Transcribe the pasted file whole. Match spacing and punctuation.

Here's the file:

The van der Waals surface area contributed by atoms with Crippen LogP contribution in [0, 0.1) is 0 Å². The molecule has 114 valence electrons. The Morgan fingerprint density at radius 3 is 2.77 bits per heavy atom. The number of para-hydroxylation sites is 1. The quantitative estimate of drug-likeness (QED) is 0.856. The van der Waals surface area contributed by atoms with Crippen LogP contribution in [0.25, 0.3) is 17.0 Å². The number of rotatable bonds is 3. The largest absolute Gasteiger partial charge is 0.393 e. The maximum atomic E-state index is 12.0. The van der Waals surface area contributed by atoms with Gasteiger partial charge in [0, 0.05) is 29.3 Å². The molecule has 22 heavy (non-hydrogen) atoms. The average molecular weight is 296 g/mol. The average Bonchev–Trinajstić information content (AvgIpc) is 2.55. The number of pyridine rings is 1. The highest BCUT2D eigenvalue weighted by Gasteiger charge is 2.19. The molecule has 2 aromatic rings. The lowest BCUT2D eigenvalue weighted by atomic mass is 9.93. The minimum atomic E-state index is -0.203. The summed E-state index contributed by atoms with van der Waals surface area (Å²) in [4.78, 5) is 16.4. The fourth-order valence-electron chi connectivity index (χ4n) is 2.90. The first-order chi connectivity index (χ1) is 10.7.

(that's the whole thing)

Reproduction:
The van der Waals surface area contributed by atoms with Crippen LogP contribution in [0, 0.1) is 0 Å². The molecule has 114 valence electrons. The Morgan fingerprint density at radius 3 is 2.77 bits per heavy atom. The number of para-hydroxylation sites is 1. The quantitative estimate of drug-likeness (QED) is 0.856. The van der Waals surface area contributed by atoms with Crippen LogP contribution in [0.25, 0.3) is 17.0 Å². The number of rotatable bonds is 3. The largest absolute Gasteiger partial charge is 0.393 e. The maximum atomic E-state index is 12.0. The van der Waals surface area contributed by atoms with Gasteiger partial charge in [0, 0.05) is 29.3 Å². The molecule has 22 heavy (non-hydrogen) atoms. The average molecular weight is 296 g/mol. The average Bonchev–Trinajstić information content (AvgIpc) is 2.55. The number of pyridine rings is 1. The highest BCUT2D eigenvalue weighted by Gasteiger charge is 2.19. The molecule has 2 aromatic rings. The lowest BCUT2D eigenvalue weighted by atomic mass is 9.93. The minimum atomic E-state index is -0.203. The summed E-state index contributed by atoms with van der Waals surface area (Å²) in [4.78, 5) is 16.4. The fourth-order valence-electron chi connectivity index (χ4n) is 2.90. The first-order chi connectivity index (χ1) is 10.7.